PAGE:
Oblivious Random Access Machine (ORAM) allows a client to hide the access pattern when accessing sensitive data on a remote server. It is known that there exists a logarithmic communication lower bound on any passive ORAM construction, where the server only acts as the storage service. This overhead was shown too costly for some applications. Several active ORAM schemes with server computation have been proposed to overcome this limitation. However, they mostly rely on costly homomorphic encryptions, whose performance is worse than passive ORAM. In this article, we propose S3ORAM, a new multi-server ORAM framework, which features O(1) client bandwidth blowup and low client storage without relying on costly cryptographic primitives. Our key idea is to harness Shamir Secret Sharing and a multi-party multiplication protocol on applicable binary tree-ORAM paradigms. This strategy allows the client to instruct the server(s) to perform secure and efficient computation on his/her behalf with a low intervention thereby, achieving a constant client bandwidth blowup and low server computational overhead. Our framework can also work atop a general ?-ary tree ORAM structure (??2). We fully implemented our framework, and strictly evaluated its performance on commodity cloud architecture (Amazon EC2). Our comprehensive experiments confirmed the efficiency of S3ORAM framework, where it is approximately 10× faster than the most efficient passive ORAM (i.e., Path-ORAM) for a moderate network bandwidth, while being three orders of magnitude faster than active ORAM with O(1) bandwidth blowup (i.e., Onion-ORAM). We have outsourced the implementation of our framework for public testing and adaptation
Voice-over-IP (VoIP) software are increasingly widespread, counting millions of monthly users. However, we argue that people ignore the drawbacks of transmitting information along with their voice, such as keystroke sounds -- as such sounds can reveal what someone is typing on a keyboard. In this paper, we present a new keyboard acoustic eavesdropping attack that involves VoIP, called Skype & Type (S&T). Unlike previous attacks, S&T assumes a weak adversary model that is practical in many real-world settings. Indeed, S&T is very feasible, as it does not require: (i) the attacker to be physically close to the victim; (ii) precise profiling of the victim's typing style and keyboard. Moreover, it can work with a very small amount of leaked keystrokes -- and leakage of keystrokes during a VoIP call is likely, as people often simultaneously "multi-task". As expected, VoIP software acquires and faithfully transmits all sounds, including keystrokes, which can include passwords and other sensitive information. We show that one very popular VoIP software (Skype) conveys enough audio information to reconstruct the victim's input: S&T can attain up to top-5 accuracy of 91.7% in guessing a random key pressed by the victim. This work extends previous results on S&T, demonstrating that our attack is effective with different recording devices (such as laptop and headset microphones, and smartphones close to the target keyboard), typing styles, and speed, and is particularly threatening when the victim is typing in a known language.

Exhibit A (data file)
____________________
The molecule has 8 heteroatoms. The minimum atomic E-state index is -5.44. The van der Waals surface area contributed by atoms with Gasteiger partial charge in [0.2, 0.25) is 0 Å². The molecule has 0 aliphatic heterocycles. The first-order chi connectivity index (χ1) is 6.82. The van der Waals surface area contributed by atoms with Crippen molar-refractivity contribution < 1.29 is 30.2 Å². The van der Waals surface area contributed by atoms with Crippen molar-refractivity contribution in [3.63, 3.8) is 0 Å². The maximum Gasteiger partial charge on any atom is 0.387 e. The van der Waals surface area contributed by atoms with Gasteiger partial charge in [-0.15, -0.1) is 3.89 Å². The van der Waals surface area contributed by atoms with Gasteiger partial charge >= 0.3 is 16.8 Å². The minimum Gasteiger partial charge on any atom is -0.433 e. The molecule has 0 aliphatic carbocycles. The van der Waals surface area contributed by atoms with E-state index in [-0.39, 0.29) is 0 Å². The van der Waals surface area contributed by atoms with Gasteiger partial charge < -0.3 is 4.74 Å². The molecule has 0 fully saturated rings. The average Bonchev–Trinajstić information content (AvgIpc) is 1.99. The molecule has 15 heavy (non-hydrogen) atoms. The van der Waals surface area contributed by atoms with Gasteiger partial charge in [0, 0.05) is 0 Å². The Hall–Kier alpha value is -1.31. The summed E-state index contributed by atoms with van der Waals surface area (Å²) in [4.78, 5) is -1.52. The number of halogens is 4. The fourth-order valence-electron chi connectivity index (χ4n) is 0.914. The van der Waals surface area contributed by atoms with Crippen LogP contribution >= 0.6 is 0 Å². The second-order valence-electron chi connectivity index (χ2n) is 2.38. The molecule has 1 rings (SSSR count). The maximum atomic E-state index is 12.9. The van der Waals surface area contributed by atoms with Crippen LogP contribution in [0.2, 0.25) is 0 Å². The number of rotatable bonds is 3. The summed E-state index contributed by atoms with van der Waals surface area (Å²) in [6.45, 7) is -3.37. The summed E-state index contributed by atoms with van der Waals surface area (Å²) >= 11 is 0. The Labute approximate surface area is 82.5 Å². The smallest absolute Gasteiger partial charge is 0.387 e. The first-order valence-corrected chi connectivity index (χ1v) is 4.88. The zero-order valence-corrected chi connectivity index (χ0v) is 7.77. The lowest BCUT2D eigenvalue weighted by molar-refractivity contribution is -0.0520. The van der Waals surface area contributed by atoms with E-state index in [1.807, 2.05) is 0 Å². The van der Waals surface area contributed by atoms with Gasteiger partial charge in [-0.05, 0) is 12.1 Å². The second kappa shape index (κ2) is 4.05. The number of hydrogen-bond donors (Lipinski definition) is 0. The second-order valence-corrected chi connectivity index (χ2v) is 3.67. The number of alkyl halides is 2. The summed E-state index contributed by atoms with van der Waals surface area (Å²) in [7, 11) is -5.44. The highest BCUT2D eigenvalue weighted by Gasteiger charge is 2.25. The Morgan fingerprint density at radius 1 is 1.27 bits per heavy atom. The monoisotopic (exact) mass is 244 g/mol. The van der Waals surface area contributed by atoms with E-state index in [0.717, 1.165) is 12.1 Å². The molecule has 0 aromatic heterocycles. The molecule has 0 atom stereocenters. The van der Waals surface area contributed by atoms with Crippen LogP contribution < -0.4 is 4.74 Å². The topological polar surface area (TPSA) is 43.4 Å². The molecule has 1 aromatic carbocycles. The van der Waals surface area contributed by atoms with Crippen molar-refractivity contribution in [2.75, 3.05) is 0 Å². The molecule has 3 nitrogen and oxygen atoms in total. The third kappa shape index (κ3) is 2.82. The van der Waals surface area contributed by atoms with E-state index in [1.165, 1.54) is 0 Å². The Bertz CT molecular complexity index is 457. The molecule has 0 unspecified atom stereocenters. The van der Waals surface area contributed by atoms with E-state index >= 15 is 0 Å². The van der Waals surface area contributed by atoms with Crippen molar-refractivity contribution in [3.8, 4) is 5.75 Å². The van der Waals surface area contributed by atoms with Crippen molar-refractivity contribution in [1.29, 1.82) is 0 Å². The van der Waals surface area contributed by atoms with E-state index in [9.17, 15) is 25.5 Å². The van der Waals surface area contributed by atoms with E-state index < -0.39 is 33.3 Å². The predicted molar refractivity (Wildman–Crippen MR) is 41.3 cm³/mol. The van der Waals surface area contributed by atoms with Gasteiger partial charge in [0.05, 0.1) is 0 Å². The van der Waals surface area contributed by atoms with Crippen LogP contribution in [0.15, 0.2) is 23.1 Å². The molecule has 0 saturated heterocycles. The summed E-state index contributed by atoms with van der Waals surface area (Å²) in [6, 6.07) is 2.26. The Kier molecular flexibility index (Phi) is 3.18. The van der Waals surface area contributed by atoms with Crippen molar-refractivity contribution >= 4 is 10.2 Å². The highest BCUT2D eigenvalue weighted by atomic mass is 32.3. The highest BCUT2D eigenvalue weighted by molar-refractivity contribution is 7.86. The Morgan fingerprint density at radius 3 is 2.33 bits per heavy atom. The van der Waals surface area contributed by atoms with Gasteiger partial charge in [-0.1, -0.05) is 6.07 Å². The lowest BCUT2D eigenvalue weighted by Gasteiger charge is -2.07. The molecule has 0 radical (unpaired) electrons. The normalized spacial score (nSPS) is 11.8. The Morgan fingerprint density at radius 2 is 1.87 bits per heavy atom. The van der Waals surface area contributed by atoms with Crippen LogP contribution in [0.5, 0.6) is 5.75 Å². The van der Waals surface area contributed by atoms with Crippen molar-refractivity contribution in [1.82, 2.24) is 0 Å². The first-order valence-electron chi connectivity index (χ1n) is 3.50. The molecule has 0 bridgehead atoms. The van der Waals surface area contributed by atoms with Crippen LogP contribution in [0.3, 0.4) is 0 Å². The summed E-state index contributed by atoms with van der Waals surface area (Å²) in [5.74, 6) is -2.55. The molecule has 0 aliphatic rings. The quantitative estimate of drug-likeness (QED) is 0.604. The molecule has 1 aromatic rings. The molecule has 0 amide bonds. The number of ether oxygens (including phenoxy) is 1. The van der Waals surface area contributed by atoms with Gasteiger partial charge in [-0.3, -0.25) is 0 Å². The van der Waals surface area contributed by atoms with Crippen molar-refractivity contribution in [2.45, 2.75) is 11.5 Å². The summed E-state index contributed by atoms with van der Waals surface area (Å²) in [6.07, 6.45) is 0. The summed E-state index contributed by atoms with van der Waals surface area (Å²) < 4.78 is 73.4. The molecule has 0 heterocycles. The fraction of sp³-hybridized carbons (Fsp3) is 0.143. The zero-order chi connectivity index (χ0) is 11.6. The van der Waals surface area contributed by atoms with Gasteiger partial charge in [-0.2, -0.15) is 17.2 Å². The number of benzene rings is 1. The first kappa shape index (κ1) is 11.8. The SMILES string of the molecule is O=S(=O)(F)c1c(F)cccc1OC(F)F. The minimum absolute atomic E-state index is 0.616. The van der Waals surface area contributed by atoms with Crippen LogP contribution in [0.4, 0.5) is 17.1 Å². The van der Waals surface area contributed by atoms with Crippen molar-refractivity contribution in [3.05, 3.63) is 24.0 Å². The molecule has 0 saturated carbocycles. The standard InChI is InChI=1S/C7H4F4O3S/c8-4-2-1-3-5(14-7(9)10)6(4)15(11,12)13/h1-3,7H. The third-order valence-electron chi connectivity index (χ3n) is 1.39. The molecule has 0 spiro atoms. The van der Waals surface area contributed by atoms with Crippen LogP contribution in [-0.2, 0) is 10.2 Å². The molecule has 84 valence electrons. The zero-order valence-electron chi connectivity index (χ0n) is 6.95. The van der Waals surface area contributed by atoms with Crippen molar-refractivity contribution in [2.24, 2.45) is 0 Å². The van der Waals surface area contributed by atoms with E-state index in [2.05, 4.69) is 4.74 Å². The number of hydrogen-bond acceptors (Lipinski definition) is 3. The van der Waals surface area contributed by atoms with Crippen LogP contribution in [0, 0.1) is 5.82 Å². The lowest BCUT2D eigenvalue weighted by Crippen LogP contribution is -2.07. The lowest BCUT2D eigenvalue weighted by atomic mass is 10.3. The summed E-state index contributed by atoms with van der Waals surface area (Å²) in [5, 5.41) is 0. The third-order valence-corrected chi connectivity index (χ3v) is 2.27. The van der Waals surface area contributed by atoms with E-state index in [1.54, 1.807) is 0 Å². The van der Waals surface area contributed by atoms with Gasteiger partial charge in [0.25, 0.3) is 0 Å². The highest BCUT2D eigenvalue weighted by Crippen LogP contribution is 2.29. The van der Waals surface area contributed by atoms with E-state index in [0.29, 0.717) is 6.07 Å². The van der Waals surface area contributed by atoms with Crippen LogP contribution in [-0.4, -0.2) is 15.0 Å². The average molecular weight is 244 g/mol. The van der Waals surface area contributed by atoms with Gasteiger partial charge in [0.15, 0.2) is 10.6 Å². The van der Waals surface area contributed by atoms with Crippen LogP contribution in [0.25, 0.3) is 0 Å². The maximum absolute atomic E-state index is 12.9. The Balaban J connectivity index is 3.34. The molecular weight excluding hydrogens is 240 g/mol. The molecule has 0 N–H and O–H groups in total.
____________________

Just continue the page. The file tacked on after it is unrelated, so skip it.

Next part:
Keystroke behaviour-based authentication employs the unique typing behaviour of users to authenticate them. Recent such proposals for virtual keyboards on smartphones employ diverse temporal, contact, and spatial features to achieve over 95% accuracy. Consequently, they have been suggested as a second line of defense with text-based password authentication. We show that a state-of-the-art keystroke behaviour-based authentication scheme is highly vulnerable against mimicry attacks. While previous research used training interfaces to attack physical keyboards, we show that this approach has limited effectiveness against virtual keyboards. This is mainly due to the large number of diverse features that the attacker needs to mimic for virtual keyboards. We address this challenge by developing an augmented reality-based app that resides on the attacker's smartphone and leverages computer vision and keystroke data to provide real-time guidance during password entry on the victim's phone. In addition, we propose an audiovisual attack in which the attacker overlays transparent film printed with spatial pointers on the victim's device, and uses audio cues to match the temporal behaviour of the victim. Both attacks require neither tampering or installing software on the victim's device nor specialized hardware. We conduct experiments with 30 users to mount over 400 mimicry attacks. We show that our methods enable an attacker to mimic keystroke behaviour on virtual keyboards with little effort. Furthermore, since our augmented reality-based method provides the attacker with real-time guidance on how to submit touch input on smartphones, it can be extended to attack other touch input behaviour-based systems for smartphones.